Posted by: Titus Presler | December 19, 2011

Annunciation: A Random Sign: Meditation for Advent IV Monday

Amid all the Christian and Muslim reverence for Mary at the Annunciation, here’s an important question:  Was Mary chosen because she was great?  Or was Mary great because she was chosen – and for how she responded to being chosen?

The Renaissance paintings of Mary reading the Bible or interrupted at prayer – they’re based on the notion that Mary was someone super-special to begin with, extra-virtuous, extra-pious, as though God searched all of creation, or at least all Israel, and found the purest and most virtuous young woman.

We project all that onto Mary because our own drive for merit imagines that everything, including our relationship with God, is based on merit that we can generate, earn, record and stack up to ensure that we end up where we want to be, whether that’s at the head of the class, the head of the faculty, the top of the corporate ladder, or the top of Jacob’s ladder in heaven.

The merit-based view of Mary has been extrapolated back to her birth, with the notion that it was by immaculate conception; to her life, that she never bore other children, despite the biblical references to Jesus having brothers and sisters; and forward to the end of her life, that she did not die but was taken up bodily into heaven.

In contrast to these views, I put before you the word “random” as used by many young people today.  You’ve heard the expressions:  “Wow!  How random is that!”  “Hey, this totally random thing happened to me today!” “Yeah, that’s random!”  It could be running into an old friend on the street, or winning a prize in a raffle, or it could be something negative, like getting clipped by a bicycle, or someone losing their temper at you for no apparent reason – but usually it’s something both positive and surprising.  And the randomness is quite literally true: these events are not planned, they happen by chance, there seems to be no reason why they happened to you, instead of to any one of the hundreds or thousands of other people in your vicinity.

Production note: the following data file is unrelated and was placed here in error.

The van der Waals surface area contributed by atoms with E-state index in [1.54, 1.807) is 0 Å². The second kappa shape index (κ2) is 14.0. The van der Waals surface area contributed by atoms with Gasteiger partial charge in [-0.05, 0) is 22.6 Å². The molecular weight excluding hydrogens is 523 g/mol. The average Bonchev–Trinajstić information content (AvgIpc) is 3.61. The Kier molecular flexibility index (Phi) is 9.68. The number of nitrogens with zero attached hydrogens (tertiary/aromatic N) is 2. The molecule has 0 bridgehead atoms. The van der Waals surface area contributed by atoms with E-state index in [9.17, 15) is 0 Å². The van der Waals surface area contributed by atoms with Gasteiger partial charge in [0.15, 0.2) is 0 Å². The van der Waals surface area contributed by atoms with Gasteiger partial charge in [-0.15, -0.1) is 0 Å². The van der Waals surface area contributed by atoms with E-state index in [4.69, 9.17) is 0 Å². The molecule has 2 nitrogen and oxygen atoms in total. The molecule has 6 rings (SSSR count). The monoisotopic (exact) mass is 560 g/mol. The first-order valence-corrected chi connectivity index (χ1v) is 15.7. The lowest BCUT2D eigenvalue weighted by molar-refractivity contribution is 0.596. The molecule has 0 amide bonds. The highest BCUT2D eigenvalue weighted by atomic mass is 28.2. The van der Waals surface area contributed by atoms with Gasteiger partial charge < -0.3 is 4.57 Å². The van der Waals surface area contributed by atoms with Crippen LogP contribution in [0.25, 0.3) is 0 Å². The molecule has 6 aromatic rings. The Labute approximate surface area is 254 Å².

Think of teenage Mary telling one of her friends, “Hey, this totally random thing happened to me today!” and her friend saying at the end of the story, “Wow! How random is that!”

I like to think that it was pretty random.

Yes, Mary was faithful at synagogue and generally polite around people, but she was not necessarily a paragon, a supreme exemplar, of prayer and virtue.  For God to choose Mary was all of a piece with God choosing Nazareth out of a hundred other towns, or choosing that year out of all other possible years – which is to say, God chose the ordinary, and God may even have chosen at random.

The Angelus in catholic devotion begins, “Hail Mary, full of grace!”  What is grace?  What grace definitely is not is virtue and merit.  Very simply, grace is “the free and unmerited love of God.”  Mary was chosen not for her merit or her virtue but out of the free and unmerited love of God.  Mary was one of any number of people who could have been chosen.

This fits with the nature of the gospel of Jesus Christ, which is that we are reconciled to God not for our merit or virtue, but by the free and unmerited love of God shown forth in the life, death and resurrection of Jesus Christ.

So the wonder of the Annunciation is precisely its randomness, that this ordinary person was chosen out of many other ordinary people.  And that gets us back to the central fact of its personal grace – grace as free and unmerited love, and this love shown forth to this random person in a deeply personal encounter.

This meditation is excerpted from “Personal Grace: God’s Gift in the Annunciation,” a sermon preached by Titus Presler at St. Mark’s Cathedral, Minneapolis, Minnesota, on the Fourth Sunday of Advent, 18 December 2011. 

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